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Dr. Aziz Sancar was awarded a key to the town of Chapel Hill

Dr. Aziz Sancar (left), who won the 2015 Nobel Prize in Chemistry earlier this year,  is presented a key to the city at Chapel Hill Town Hall on Monday night.

Dr. Aziz Sancar (left), who won the 2015 Nobel Prize in Chemistry earlier this year, is presented a key to the city at Chapel Hill Town Hall on Monday night.

Colleagues and admirers of the Nobel Laureate came to Chapel Hill’s Town Hall Monday to watch. Sancar accepted the key to the city from the mayor and the town council.

Sancar grew up on a farm in southeastern Turkey as one of eight children, where he said his father instilled in him a strong work ethic. After graduating Summa Cum Laude at Istanbul University’s medical school, he received his doctorate from the University of Texas at Dallas.

The 2015 Nobel Prize in chemistry was awarded to Sancar and two other scientists for their mechanistic studies of DNA repair. Sancar successfully mapped nucleotide excision repair, a DNA mechanism which repairs daily UV damage to human skin cells.

His research has important implications for cancer research, because people born with a deficit of this mechanism have problems repairing the damage caused by sunlight and other mutagenic substances.

In awarding him the key to the city, the Chapel Hill Town Council said the town would honor and praise Sancar for his achievements.

In addition to his important contributions in science, he and his wife also founded the Aziz and Gwen Sancar Foundation, a program which connects Turkish and American scholars through education.

“The Turks who come here know something about the United States, but most Americans don’t know much about Turkey,” Sancar said. “And I think it’s important in these dangerous times that we live in.”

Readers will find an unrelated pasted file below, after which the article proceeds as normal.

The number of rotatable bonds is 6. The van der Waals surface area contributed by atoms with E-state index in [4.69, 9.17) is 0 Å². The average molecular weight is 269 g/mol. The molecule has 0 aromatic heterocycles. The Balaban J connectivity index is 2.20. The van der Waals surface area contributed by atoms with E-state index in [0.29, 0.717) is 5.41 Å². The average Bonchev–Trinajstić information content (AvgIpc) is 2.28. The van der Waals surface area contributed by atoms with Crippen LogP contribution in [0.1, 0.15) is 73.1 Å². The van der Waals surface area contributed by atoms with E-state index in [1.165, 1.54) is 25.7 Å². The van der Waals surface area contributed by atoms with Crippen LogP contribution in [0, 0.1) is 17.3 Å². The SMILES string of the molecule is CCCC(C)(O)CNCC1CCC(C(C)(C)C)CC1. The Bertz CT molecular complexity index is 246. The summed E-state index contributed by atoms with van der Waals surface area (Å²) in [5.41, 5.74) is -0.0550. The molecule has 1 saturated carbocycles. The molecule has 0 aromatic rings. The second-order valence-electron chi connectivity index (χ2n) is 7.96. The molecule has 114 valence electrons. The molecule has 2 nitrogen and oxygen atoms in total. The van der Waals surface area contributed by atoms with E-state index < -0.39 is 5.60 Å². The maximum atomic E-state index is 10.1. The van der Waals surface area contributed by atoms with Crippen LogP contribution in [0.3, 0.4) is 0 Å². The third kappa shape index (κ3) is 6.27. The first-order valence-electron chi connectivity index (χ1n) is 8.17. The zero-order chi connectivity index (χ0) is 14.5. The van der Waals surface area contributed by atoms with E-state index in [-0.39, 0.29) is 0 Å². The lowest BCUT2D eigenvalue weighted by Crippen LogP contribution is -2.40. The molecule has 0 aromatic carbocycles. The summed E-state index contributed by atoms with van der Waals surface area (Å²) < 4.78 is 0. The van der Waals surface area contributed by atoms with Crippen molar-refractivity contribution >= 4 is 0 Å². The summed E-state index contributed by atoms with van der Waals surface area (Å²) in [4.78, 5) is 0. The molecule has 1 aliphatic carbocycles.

Kleinschmidt said recipients of the key to the town achieve commitment to making the world a better place.

“I made a special note to myself early on ­— that I would only confer the key to the town on those kinds of extraordinary achievements,” Kleinschmidt said.

In his plans for the future, Sancar said he will continue exactly the way he has in his 40 years of research.

“It is recognition of our 40 years of work on DNA repair field, and an acknowledgment of our contribution to science,” Sancar said in response to receiving the award. “It is a great honor. Chapel Hill is home, and therefore it means a lot to me.”

Yanyan Yang, a post-doctoral research associate at UNC under Dr. Sancar, said she was very happy and proud of him.

“He is a very good professor and mentor,” Yang said. “We talk about ideas, and meet weekly to talk about research. He is very nice, and I feel proud of my professor because he is a real scientist.”

Chris Selby has worked for 28 years in the Department of Biochemistry and Biophysics in the School of Medicine with Sancar.

“He works very hard and he studies the literature,” Selby said. “That’s what scientists need to do to be successful, so he’s a role model. He’s someone who compels others to try and be good scientists, as he is.”


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